I must admit that this idea was fostered from a conversation with Ed Horley (@EHorley).  The evangelism that he’s doing with both the CAv6TF and the RMv6TF is unparalleled.  They are doing their best to get the word out about IPv6 adoption.  I think it’s important for people in tech to know that IPv6 isn’t displacing IPv4.  It’s extending network functionality. It’s granting a new lease on life for systems desperately in need of address space.  And it allows IPv4-only systems to survive a little while longer.  You don’t have to watch the same old VHS tapes every day.  But you don’t have to leave the IPvcr4 hooked up all the time either.

10 thoughts on “IPv6 and the VCR

  1. I think the IPv6 transition story breaks down right here: “As these new systems are brought online, IPv6 will be the only address space available.” This has the logical fallacy that IPv6 are equivalent to IPv4 addresses. Everyone knows that this isn’t true, but when they tell this story they just assume that a company is going to give up on connecting to 99.9% of the internet and settle for connecting to .1% of the Internet. And Metcalfe law states that these clearly don’t have the same value.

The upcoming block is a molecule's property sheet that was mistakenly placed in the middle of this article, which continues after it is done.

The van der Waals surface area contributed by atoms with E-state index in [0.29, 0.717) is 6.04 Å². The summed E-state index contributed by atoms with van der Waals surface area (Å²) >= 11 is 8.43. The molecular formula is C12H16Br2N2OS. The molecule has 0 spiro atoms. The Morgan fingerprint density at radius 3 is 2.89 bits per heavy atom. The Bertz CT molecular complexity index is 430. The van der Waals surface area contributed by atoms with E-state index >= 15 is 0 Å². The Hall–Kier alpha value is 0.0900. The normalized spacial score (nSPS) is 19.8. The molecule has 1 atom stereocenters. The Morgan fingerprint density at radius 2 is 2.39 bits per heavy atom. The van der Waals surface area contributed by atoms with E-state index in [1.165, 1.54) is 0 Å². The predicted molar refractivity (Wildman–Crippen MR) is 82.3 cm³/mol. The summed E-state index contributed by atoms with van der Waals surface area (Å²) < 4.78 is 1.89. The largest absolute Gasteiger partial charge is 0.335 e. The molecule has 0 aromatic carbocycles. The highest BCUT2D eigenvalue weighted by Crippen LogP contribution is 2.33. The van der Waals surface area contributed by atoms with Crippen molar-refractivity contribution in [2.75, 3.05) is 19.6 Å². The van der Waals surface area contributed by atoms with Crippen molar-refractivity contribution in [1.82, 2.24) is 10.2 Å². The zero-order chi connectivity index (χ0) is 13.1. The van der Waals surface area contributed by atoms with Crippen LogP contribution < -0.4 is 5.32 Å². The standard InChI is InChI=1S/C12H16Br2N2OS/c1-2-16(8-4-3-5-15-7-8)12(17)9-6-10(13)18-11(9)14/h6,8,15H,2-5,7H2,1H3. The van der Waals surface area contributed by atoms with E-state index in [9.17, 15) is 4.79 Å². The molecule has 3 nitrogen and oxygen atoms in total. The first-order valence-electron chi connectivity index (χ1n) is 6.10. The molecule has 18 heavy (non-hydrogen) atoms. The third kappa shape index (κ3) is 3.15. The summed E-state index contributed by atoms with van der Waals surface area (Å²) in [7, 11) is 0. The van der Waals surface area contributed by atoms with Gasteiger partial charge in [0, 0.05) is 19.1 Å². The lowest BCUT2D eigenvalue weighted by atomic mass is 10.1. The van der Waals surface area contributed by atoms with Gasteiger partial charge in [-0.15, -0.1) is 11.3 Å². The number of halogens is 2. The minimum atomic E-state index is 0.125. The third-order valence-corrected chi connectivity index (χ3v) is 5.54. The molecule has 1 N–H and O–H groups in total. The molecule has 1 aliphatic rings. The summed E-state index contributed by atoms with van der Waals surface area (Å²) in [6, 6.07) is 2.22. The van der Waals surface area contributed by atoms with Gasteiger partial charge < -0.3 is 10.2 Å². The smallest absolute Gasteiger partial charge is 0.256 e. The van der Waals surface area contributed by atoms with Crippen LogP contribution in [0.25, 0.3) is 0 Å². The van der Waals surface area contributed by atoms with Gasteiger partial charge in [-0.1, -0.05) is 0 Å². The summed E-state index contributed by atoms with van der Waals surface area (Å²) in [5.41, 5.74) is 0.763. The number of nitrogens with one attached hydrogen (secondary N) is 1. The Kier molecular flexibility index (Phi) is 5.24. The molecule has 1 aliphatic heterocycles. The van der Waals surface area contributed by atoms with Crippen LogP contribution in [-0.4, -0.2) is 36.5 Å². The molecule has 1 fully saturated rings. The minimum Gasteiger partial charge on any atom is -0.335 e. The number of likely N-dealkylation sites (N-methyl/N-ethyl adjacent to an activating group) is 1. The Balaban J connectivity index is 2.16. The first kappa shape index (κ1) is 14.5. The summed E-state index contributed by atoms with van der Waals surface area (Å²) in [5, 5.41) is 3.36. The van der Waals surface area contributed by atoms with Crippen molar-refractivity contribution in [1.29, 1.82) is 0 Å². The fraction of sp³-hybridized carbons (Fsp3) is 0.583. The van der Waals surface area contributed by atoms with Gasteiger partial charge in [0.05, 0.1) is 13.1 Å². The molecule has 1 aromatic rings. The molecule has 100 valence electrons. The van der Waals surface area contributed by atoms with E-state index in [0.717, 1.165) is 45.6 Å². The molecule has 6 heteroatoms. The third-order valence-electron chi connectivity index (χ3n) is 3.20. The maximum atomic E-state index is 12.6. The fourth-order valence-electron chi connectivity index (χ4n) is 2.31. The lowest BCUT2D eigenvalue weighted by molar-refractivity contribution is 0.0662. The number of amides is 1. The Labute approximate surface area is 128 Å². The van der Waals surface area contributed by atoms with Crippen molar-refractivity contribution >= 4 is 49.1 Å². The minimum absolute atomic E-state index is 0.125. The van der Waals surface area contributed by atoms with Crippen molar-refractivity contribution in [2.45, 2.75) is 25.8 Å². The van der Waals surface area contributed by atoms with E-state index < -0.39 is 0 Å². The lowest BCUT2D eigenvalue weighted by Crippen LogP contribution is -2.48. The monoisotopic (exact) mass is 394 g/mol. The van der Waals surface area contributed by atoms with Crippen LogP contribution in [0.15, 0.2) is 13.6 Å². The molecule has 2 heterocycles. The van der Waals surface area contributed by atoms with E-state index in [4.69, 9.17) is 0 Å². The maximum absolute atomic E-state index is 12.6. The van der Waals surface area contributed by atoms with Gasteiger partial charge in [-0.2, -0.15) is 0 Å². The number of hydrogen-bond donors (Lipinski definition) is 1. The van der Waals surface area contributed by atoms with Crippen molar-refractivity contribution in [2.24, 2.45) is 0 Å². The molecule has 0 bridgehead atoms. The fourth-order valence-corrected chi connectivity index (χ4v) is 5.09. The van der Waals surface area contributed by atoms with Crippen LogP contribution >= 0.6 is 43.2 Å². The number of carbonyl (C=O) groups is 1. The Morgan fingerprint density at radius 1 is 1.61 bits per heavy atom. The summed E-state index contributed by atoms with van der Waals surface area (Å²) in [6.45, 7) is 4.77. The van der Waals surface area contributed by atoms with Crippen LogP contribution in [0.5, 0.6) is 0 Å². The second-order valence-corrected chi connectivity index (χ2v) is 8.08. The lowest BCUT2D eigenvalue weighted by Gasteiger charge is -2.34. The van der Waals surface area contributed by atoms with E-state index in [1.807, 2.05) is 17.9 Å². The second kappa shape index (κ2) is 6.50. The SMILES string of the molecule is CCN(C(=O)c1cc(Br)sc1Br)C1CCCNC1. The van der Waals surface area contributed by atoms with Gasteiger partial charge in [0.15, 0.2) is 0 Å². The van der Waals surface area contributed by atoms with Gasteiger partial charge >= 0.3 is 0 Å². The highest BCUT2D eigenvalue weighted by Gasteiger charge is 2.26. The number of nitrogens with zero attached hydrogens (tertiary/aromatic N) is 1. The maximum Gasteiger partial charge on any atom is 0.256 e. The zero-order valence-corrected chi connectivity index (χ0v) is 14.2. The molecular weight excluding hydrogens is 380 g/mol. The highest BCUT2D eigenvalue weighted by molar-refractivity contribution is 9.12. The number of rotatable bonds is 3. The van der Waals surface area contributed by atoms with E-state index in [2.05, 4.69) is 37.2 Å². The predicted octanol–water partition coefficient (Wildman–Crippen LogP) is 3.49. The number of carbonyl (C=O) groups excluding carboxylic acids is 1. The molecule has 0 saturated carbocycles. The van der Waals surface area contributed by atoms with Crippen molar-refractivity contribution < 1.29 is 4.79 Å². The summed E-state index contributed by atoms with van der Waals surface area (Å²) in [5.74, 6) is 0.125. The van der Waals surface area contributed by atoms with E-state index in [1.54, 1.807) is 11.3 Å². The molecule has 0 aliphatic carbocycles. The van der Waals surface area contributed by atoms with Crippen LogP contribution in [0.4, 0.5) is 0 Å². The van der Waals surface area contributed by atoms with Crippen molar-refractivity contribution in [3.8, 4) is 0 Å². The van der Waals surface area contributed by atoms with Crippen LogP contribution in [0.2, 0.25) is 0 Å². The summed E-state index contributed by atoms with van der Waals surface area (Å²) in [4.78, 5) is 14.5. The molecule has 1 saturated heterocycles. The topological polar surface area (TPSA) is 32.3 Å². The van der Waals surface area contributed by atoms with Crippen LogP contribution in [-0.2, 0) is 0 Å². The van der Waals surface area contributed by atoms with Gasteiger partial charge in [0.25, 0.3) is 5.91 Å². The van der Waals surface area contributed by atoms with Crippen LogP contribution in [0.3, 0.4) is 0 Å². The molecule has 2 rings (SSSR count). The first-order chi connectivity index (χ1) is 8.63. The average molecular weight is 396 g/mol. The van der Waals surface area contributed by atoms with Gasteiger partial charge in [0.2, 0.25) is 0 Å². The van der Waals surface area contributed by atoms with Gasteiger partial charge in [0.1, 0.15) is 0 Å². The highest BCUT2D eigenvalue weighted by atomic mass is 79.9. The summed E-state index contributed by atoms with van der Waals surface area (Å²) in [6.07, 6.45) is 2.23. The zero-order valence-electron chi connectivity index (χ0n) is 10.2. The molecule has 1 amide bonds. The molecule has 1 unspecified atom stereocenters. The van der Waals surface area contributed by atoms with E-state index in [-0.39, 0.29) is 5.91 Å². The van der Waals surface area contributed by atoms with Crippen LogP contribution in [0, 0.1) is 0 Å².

Now you’ve say everyone just has to do the greater good and go dual stack first. But Game theory, and history would suggest people aren’t going to do this.
    Oh, we’ll just 6to4 NAT in the interim then. Well if would seem if NAT can fix the problem 4to4 NAT is easier, & more proven (also likely cheaper).

    My opinion (not that of my employer) is that public IPv4 address should be priced and marketed like that rare precious resource that they are, because it is a myth (that won’t die) that every device should have a public IP address.